Last week the Mortgage Reform and Anti Predatory Lending Act of 2007 passed out of the House Financial Services Committee with the support of nine Republicans. It's far from perfect, but it represents a small step in the right direction. The mortgage industry is fighting it tooth and nail.
The bill, H.R. 3915, will reform mortgage practices in three areas.
- The bill will establish a federal duty of care, prohibit steering, and call for licensing and registration of mortgage originators, including brokers and bank loan officers.
- The new legislation will set a minimum standard for all mortgages which states that borrowers must have a reasonable ability to repay.
- The legislation attaches limited liability to secondary market securitizers who package and sell interest in home mortgage loans outside of these standards. However, individual investors in these securities would not be liable.
Finally, the bill expands and enhances consumer protections for “high-cost loans” under the Home Ownership and Equity Protection Act and includes important protections for renters of foreclosed homes. In case of foreclosure, any successor who takes over the property will have to honor preexisting leases. Tenants without a lease will have at least 90 days before being required to vacate. In addition, the bill will require counseling for certain first time homebuyers and incorporates anti-steering legislation.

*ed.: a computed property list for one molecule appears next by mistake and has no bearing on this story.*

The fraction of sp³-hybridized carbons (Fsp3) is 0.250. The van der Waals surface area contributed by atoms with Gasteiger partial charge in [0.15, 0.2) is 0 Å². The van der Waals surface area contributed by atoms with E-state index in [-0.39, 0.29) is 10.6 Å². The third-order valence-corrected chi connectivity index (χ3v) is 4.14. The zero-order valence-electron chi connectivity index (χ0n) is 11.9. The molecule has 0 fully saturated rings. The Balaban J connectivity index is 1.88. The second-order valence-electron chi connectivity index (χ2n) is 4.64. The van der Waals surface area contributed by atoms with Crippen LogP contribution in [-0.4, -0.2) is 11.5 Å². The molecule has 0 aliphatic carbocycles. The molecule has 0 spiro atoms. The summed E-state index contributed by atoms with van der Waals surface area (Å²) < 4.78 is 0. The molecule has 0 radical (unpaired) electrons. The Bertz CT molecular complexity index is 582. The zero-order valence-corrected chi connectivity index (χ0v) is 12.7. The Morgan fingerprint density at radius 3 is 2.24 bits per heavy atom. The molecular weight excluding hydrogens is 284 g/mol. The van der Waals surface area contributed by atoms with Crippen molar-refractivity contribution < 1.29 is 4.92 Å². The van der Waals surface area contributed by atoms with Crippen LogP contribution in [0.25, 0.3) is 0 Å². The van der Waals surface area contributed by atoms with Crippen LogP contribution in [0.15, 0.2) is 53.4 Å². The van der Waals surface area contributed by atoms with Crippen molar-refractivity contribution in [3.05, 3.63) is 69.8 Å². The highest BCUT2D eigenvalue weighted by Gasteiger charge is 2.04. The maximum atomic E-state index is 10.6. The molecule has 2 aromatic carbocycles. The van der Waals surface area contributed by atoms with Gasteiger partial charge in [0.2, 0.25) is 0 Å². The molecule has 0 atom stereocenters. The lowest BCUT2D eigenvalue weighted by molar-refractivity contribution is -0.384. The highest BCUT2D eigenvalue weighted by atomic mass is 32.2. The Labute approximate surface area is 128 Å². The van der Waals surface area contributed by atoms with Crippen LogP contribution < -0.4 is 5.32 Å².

The more immediate issue, though, is what to do about the millions of people who live in homes that are in danger of going under in the coming tidal wave of foreclosure. One proposed bill that would allow bankruptcy judges to amend the terms of home mortgages. As the law stands, the terms of a mortgage on a yacht or a vacation home can be adjusted during bankruptcy, but the primary residence is off-limits.